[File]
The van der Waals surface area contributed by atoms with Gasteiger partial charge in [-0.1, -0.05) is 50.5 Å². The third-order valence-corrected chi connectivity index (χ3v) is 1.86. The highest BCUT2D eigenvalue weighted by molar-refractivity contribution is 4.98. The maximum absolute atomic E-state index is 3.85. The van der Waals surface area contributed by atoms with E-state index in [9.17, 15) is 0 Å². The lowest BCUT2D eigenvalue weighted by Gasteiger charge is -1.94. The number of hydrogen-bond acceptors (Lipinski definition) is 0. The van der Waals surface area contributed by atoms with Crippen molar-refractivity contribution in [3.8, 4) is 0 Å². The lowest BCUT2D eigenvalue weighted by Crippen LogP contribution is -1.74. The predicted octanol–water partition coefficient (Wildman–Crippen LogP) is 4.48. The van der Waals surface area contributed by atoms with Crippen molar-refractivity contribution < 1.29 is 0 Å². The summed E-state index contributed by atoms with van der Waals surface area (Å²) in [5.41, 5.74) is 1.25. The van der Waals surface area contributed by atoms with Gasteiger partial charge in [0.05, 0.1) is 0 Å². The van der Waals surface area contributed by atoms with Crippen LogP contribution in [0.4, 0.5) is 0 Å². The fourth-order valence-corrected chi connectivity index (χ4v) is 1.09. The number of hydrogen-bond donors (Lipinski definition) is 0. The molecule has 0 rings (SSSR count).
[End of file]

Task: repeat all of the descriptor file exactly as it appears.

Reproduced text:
The van der Waals surface area contributed by atoms with Gasteiger partial charge in [-0.1, -0.05) is 50.5 Å². The third-order valence-corrected chi connectivity index (χ3v) is 1.86. The highest BCUT2D eigenvalue weighted by molar-refractivity contribution is 4.98. The maximum absolute atomic E-state index is 3.85. The van der Waals surface area contributed by atoms with E-state index in [9.17, 15) is 0 Å². The lowest BCUT2D eigenvalue weighted by Gasteiger charge is -1.94. The number of hydrogen-bond acceptors (Lipinski definition) is 0. The van der Waals surface area contributed by atoms with Crippen molar-refractivity contribution in [3.8, 4) is 0 Å². The lowest BCUT2D eigenvalue weighted by Crippen LogP contribution is -1.74. The predicted octanol–water partition coefficient (Wildman–Crippen LogP) is 4.48. The van der Waals surface area contributed by atoms with Crippen molar-refractivity contribution < 1.29 is 0 Å². The summed E-state index contributed by atoms with van der Waals surface area (Å²) in [5.41, 5.74) is 1.25. The van der Waals surface area contributed by atoms with Gasteiger partial charge in [0.05, 0.1) is 0 Å². The van der Waals surface area contributed by atoms with Crippen LogP contribution in [0.4, 0.5) is 0 Å². The fourth-order valence-corrected chi connectivity index (χ4v) is 1.09. The number of hydrogen-bond donors (Lipinski definition) is 0. The molecule has 0 rings (SSSR count).